Thursday, 17 September 2015

Culinary Traditions and the Curse of the Stegosaurus Cake

You may have noticed, cookery friends, that for the last week I haven't been around plumbing the depths of Colonial era cooking for your amusement. Don't worry - it's not because I've reached my limit on the number of pudding recipes I can tolerate reading, or developed a sudden and profound hatred of White Sauce.

It is, instead, because my every waking moment has been dedicated to the creation of this beast:

Behold, the Stegosaurus cake!

I love my wife a lot despite, or perhaps because of, her occasional childishness. You can probably tell how much I love her, in fact, when I reveal that it was for her that I laboured over this Frankenstein's dino.

In Australia, every child for the last few generations has held a reasonable expectation that on their birthday they would be presented with a cake in the shape of something their mum thought they liked. And, at some point in the week before they coughed up said cake, the mums turned to The Australian Women's Weekly birthday cake book. You can read a charming and detailed post about this key work in Australian food culture (complete with retro family photos) at Cate's Cates.

But aside from the fact that childhood Women's Weekly cakes are probably in large part responsible for my wife's request, those books feature only briefly in today's tale of triumph over adversity. That is because I own both the slim 1980s original, and the encyclopaedic 2000 reissue, and neither of the damn things have a Stegosaurus cake in them.

I was bewildered, betrayed, and generally cheesed off. Why had I devoted limited shelf-space to a cake book that couldn't even produce a Stegosaurus in my hour of need? What made it worse is that I know that there's an AWW one out there somewhere, because here it is:

According to the original caption, it can be found in the Bumper Book of Kids Cakes. That's nice.
Image from Women's Weekly online []

Undeterred, I decided to strike out on my own, modelling it on this drawing my wife had found on the internet. With grim determination, I set out to bring it to cakey life:

My wife's dream Stegosaurus.
Image from Kids Dig Dinos [] 

In a whirlwind before carting my toddler to her twice-weekly stint at crèche, I grudgingly used the Quick Chocolate Cake recipe from the back of the AWW cake book to fill both of my cake tins in the vague hope that between them there would be the makings of a dino. [My hint for getting cake in two very differently shaped moulds to be roughly the same height (for evenness of Stegosaurus), is to use a skewer to measure the depth of the batter in each mould until it's roughly the same depth.]

My feeling of smug accomplishment was soon wiped out by the fact that my one month old dishwasher promptly kicked the bucket and refused to work. Perhaps it had seen the cake explosion in the kitchen and had simply given up on life. In any case, after some swearing I lugged my toddler to the car with a final vengeful look at the dishwasher.

As I explained to the lady who took my crèche payment, this Stegosaurus cake was cursed.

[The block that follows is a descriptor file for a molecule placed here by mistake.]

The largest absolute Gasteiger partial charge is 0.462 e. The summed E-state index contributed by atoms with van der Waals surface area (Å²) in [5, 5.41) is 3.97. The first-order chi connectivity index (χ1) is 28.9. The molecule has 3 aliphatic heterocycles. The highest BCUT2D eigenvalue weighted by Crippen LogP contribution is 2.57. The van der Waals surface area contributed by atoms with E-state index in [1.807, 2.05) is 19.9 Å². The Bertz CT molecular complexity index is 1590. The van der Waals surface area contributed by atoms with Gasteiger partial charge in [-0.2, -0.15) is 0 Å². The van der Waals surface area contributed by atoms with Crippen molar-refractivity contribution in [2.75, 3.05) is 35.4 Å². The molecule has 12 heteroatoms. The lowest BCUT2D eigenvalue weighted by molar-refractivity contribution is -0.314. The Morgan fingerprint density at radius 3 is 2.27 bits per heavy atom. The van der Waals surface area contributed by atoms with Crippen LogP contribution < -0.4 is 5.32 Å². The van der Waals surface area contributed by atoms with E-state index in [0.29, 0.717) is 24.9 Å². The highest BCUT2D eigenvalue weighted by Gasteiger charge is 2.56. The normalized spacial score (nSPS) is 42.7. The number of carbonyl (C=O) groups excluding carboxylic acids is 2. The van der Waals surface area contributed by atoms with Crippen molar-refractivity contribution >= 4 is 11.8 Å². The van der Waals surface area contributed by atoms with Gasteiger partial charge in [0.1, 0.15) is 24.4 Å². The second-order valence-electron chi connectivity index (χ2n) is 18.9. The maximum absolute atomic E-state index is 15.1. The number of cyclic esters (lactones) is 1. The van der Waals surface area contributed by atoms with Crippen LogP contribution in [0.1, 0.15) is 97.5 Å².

I arrived home in a somewhat calmer mood. Two hours of uninterrupted writing and a large latte will have that effect on a person.

My mood soon soured when faced with the reality of the situation. I had a circle and square of cake; three hours before my wife came home from work; and a toddler whose hunger for the aforementioned cake was only rivalled by her hunger for my undivided attention.

Even as a woman of 29, I am not ashamed to say I called my mother.

Wild Colonial Grandma arrived. She, who had made many a novelty cake for me as a child. She who, despite starting life in a dirt-floored shack on a share farm, had studied sculpture at University. She, who looked at the picture, and my two geometric slabs of cake, and rolled up her sleeves with relish.

What followed was one of the most pleasurable times I have ever spent cooking with my mother. My panic dissipated with each of her assured instructions: freeze the cake, it will cut easier; make the icing thinner than you expect it should be; sit the knife in a cup of hot water when you're not using it.

Though she and I had cooked together when I was a little girl, those times had often ended in frustration for both of us. Her direct tone and my extreme sensitivity were not a good combination, often resulting in furious tears on my part and utter confusion on hers. But this week, something slid into place and we worked side-by-side with perfect focus and companionship.

While the AWW cake books had let me down, my mother had not. Together, we defeated the curse of the Stegosaurus Cake, to the praise of our family and friends (and one lady walking her dog past our picnic table at my wife's party). It was a true victory, and even if the cake had turned out ugly and unrecognisable, it still would have been because of those three hours where my mother initated me into the venerable Australian tradition of shaped cakes.  

Stay tuned, cookery friends. A new vista of shaped cakes has opened up for Wild Colonial Grandma, who has now requested a Whippet cake for her birthday.

Hopefully, she will be happier with the results than this actual Whippet.
Image from Corbis []